Business Maverick

Business Maverick

US equity futures drop as baht gains with rand: markets wrap

US equity futures drop as baht gains with rand: markets wrap
Stock price information displayed in the lobby of the Euronext NV stock exchange in Paris, France, on Wednesday, 14 December 2022. (Photo: Nathan Laine/Bloomberg)

US stock futures fell in Asian trade while equities across the region were mixed as investors weighed down signs of progress in talks to avert a debt default and persistent inflationary pressure. 

Japanese shares gained, with the Topix index nearing the highest level since 1990. Benchmarks in Australia, South Korea, and mainland China all dropped and Hong Kong’s fluctuated. The dollar weakened versus most of its G10 peers, while Treasuries were little changed.

China kept its medium-term lending facility at 2.75%, as economists had forecast, while injecting more long-term liquidity into the financial system for the sixth month in a bid to bolster growth when multiple economic indicators revealed faltering recovery momentum. 

Political developments led to a busy morning for emerging markets. The Thai baht climbed as pro-democracy parties got the most votes in weekend elections, and the rand rallied after South Africa moved to ease tensions with the US. Investors awaited trading in the lira with Turkey’s presidential race hanging in the balance.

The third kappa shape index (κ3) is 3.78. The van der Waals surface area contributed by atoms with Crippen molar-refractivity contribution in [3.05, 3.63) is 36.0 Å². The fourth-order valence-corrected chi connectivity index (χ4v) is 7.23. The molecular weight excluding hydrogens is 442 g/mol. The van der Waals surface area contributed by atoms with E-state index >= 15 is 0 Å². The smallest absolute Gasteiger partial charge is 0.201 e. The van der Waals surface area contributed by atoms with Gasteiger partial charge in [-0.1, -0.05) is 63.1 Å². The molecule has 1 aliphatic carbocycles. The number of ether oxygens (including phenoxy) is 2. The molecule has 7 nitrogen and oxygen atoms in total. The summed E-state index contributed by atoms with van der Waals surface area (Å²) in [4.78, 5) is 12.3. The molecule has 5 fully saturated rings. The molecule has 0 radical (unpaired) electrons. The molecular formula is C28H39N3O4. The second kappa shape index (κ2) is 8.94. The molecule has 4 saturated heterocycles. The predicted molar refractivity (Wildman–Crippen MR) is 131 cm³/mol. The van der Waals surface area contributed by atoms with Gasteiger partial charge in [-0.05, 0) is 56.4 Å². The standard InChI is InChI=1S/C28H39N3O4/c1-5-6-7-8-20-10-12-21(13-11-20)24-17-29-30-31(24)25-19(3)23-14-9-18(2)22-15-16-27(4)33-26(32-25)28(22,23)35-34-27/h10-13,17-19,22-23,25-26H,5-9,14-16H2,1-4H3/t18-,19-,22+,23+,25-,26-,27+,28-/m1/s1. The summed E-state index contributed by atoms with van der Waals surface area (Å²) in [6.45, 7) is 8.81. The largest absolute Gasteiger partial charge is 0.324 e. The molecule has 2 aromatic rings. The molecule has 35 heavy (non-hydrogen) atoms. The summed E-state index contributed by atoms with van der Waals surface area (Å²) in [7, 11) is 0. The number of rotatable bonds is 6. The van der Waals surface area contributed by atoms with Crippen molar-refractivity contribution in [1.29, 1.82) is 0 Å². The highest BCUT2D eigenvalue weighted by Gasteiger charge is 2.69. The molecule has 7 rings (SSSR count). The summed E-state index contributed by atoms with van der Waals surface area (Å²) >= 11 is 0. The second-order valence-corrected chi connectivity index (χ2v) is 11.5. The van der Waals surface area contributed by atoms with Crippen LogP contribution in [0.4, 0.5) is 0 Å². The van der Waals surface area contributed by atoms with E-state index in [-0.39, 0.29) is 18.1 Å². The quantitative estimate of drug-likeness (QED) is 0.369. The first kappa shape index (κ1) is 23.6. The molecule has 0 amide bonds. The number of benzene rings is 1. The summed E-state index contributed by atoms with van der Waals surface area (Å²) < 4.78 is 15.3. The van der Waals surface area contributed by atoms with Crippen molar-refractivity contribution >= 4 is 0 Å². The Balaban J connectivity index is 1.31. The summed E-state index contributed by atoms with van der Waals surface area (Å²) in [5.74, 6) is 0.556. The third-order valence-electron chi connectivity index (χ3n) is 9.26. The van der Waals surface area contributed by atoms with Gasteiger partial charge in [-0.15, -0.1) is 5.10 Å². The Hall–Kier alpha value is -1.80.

US inflation concerns ratcheted higher on Friday, with a preliminary University of Michigan sentiment survey showing five-year expectations for consumer-price gains jumped to a 12-year high. 

“There’s quite a fair bit of ongoing risk in the market,” Audrey Goh, senior cross asset strategist at Standard Chartered Wealth Management Group, said in an interview on Bloomberg Television. “The debt-ceiling talks are still in the making, at the same time we’ve also got inflation still quite elevated. There could be further downside from here where equity markets are concerned.”

Progress in US debt-ceiling talks hasn’t removed the risk of a failure to reach a compromise. Treasury Secretary Janet Yellen has said the department may run out of money as soon as June 1, or in the weeks after that. President Joe Biden and House Speaker Kevin McCarthy plan to meet Tuesday.

Hawkish Fed

Hawkish comments from Fed officials have added to unease among investors. Inflation is still too high, Chicago Fed President Austan Goolsbee said in a PBS interview. “You don’t want to land the plane nose down. So we’re trying to balance off — can we slow the inflation without sending it into a recession.” 

Goolsbee’s comments followed those of Fed Governor Michelle Bowman who said the central bank will likely need to raise interest rates further if price pressures don’t cool. 

Yields on policy-sensitive two-year Treasuries were little changed at 3.98%. Australian and New Zealand bonds declined, following Friday’s losses in US debt.

The Bloomberg dollar index edged lower after gaining 1% last week, its biggest weekly advance since February. Bitcoin remained below $27,000. BM/DM


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